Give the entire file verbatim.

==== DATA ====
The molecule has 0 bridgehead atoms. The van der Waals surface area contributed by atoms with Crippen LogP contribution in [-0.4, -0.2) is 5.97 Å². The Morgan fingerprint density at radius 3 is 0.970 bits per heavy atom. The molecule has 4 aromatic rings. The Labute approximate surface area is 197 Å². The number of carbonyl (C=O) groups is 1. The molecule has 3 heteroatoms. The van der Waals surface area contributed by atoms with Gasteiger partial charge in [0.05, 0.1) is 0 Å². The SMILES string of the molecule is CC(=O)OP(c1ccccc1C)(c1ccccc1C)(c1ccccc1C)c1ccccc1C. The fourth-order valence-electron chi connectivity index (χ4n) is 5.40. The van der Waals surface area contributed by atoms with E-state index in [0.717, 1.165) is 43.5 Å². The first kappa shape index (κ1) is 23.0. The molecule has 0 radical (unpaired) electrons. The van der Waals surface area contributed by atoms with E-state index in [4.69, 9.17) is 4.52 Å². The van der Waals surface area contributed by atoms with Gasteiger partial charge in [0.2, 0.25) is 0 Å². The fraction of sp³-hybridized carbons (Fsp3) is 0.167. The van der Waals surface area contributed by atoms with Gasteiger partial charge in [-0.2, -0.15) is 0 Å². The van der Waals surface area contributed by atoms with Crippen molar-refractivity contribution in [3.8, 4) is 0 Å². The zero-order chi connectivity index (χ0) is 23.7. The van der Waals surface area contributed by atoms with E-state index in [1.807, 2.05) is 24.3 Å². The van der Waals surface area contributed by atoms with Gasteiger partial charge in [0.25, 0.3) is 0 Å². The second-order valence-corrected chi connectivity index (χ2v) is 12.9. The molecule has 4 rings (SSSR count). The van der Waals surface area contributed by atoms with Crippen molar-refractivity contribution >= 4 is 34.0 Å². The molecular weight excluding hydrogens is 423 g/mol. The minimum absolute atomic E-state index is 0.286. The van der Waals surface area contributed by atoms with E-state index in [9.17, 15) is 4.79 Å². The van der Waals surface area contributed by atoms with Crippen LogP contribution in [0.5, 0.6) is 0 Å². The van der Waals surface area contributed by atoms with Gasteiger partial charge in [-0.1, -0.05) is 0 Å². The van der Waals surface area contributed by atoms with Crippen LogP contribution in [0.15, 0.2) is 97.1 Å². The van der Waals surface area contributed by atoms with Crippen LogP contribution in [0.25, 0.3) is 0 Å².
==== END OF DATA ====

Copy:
The molecule has 0 bridgehead atoms. The van der Waals surface area contributed by atoms with Crippen LogP contribution in [-0.4, -0.2) is 5.97 Å². The Morgan fingerprint density at radius 3 is 0.970 bits per heavy atom. The molecule has 4 aromatic rings. The Labute approximate surface area is 197 Å². The number of carbonyl (C=O) groups is 1. The molecule has 3 heteroatoms. The van der Waals surface area contributed by atoms with Gasteiger partial charge in [0.05, 0.1) is 0 Å². The SMILES string of the molecule is CC(=O)OP(c1ccccc1C)(c1ccccc1C)(c1ccccc1C)c1ccccc1C. The fourth-order valence-electron chi connectivity index (χ4n) is 5.40. The van der Waals surface area contributed by atoms with E-state index in [0.717, 1.165) is 43.5 Å². The first kappa shape index (κ1) is 23.0. The molecule has 0 radical (unpaired) electrons. The van der Waals surface area contributed by atoms with E-state index in [4.69, 9.17) is 4.52 Å². The van der Waals surface area contributed by atoms with Gasteiger partial charge in [0.2, 0.25) is 0 Å². The fraction of sp³-hybridized carbons (Fsp3) is 0.167. The van der Waals surface area contributed by atoms with Gasteiger partial charge in [-0.2, -0.15) is 0 Å². The van der Waals surface area contributed by atoms with Crippen molar-refractivity contribution in [3.8, 4) is 0 Å². The zero-order chi connectivity index (χ0) is 23.7. The van der Waals surface area contributed by atoms with E-state index in [1.807, 2.05) is 24.3 Å². The van der Waals surface area contributed by atoms with Gasteiger partial charge in [0.25, 0.3) is 0 Å². The second-order valence-corrected chi connectivity index (χ2v) is 12.9. The molecule has 4 rings (SSSR count). The van der Waals surface area contributed by atoms with Crippen molar-refractivity contribution >= 4 is 34.0 Å². The molecular weight excluding hydrogens is 423 g/mol. The minimum absolute atomic E-state index is 0.286. The van der Waals surface area contributed by atoms with E-state index in [9.17, 15) is 4.79 Å². The van der Waals surface area contributed by atoms with Crippen LogP contribution in [0.5, 0.6) is 0 Å². The van der Waals surface area contributed by atoms with Gasteiger partial charge in [-0.1, -0.05) is 0 Å². The van der Waals surface area contributed by atoms with Crippen LogP contribution in [0.15, 0.2) is 97.1 Å². The van der Waals surface area contributed by atoms with Crippen LogP contribution in [0.25, 0.3) is 0 Å².